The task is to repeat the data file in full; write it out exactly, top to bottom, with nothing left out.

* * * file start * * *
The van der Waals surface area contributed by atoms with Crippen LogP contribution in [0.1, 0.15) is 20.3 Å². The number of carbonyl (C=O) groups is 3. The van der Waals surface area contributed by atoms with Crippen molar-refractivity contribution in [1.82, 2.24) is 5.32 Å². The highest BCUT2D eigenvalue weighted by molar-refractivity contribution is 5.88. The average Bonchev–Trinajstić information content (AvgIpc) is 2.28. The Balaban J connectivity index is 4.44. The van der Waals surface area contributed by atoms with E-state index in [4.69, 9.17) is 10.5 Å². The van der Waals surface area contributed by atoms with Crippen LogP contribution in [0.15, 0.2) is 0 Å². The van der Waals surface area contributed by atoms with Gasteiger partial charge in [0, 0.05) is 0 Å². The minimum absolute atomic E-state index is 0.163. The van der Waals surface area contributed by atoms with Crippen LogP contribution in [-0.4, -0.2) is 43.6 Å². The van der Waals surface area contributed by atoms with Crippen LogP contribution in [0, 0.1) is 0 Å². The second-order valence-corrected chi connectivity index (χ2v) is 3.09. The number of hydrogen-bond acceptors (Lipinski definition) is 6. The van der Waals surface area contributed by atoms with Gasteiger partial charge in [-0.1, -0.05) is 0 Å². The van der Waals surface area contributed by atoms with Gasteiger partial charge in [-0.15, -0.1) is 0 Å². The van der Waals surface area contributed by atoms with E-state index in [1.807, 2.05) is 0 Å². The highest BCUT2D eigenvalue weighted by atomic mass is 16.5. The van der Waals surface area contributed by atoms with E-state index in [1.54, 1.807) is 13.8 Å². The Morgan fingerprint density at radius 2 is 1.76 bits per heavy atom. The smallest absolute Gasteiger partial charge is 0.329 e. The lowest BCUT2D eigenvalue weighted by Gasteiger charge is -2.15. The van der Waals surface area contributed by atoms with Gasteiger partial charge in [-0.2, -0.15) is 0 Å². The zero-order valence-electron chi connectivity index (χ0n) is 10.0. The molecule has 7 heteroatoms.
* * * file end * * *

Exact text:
The van der Waals surface area contributed by atoms with Crippen LogP contribution in [0.1, 0.15) is 20.3 Å². The number of carbonyl (C=O) groups is 3. The van der Waals surface area contributed by atoms with Crippen molar-refractivity contribution in [1.82, 2.24) is 5.32 Å². The highest BCUT2D eigenvalue weighted by molar-refractivity contribution is 5.88. The average Bonchev–Trinajstić information content (AvgIpc) is 2.28. The Balaban J connectivity index is 4.44. The van der Waals surface area contributed by atoms with E-state index in [4.69, 9.17) is 10.5 Å². The van der Waals surface area contributed by atoms with Crippen LogP contribution in [0.15, 0.2) is 0 Å². The van der Waals surface area contributed by atoms with Gasteiger partial charge in [0, 0.05) is 0 Å². The minimum absolute atomic E-state index is 0.163. The van der Waals surface area contributed by atoms with Crippen LogP contribution in [-0.4, -0.2) is 43.6 Å². The van der Waals surface area contributed by atoms with Crippen LogP contribution in [0, 0.1) is 0 Å². The second-order valence-corrected chi connectivity index (χ2v) is 3.09. The number of hydrogen-bond acceptors (Lipinski definition) is 6. The van der Waals surface area contributed by atoms with Gasteiger partial charge in [-0.1, -0.05) is 0 Å². The van der Waals surface area contributed by atoms with Gasteiger partial charge in [-0.15, -0.1) is 0 Å². The van der Waals surface area contributed by atoms with E-state index in [1.807, 2.05) is 0 Å². The highest BCUT2D eigenvalue weighted by atomic mass is 16.5. The van der Waals surface area contributed by atoms with E-state index in [1.54, 1.807) is 13.8 Å². The Morgan fingerprint density at radius 2 is 1.76 bits per heavy atom. The smallest absolute Gasteiger partial charge is 0.329 e. The lowest BCUT2D eigenvalue weighted by Gasteiger charge is -2.15. The van der Waals surface area contributed by atoms with Gasteiger partial charge in [-0.2, -0.15) is 0 Å². The zero-order valence-electron chi connectivity index (χ0n) is 10.0. The molecule has 7 heteroatoms.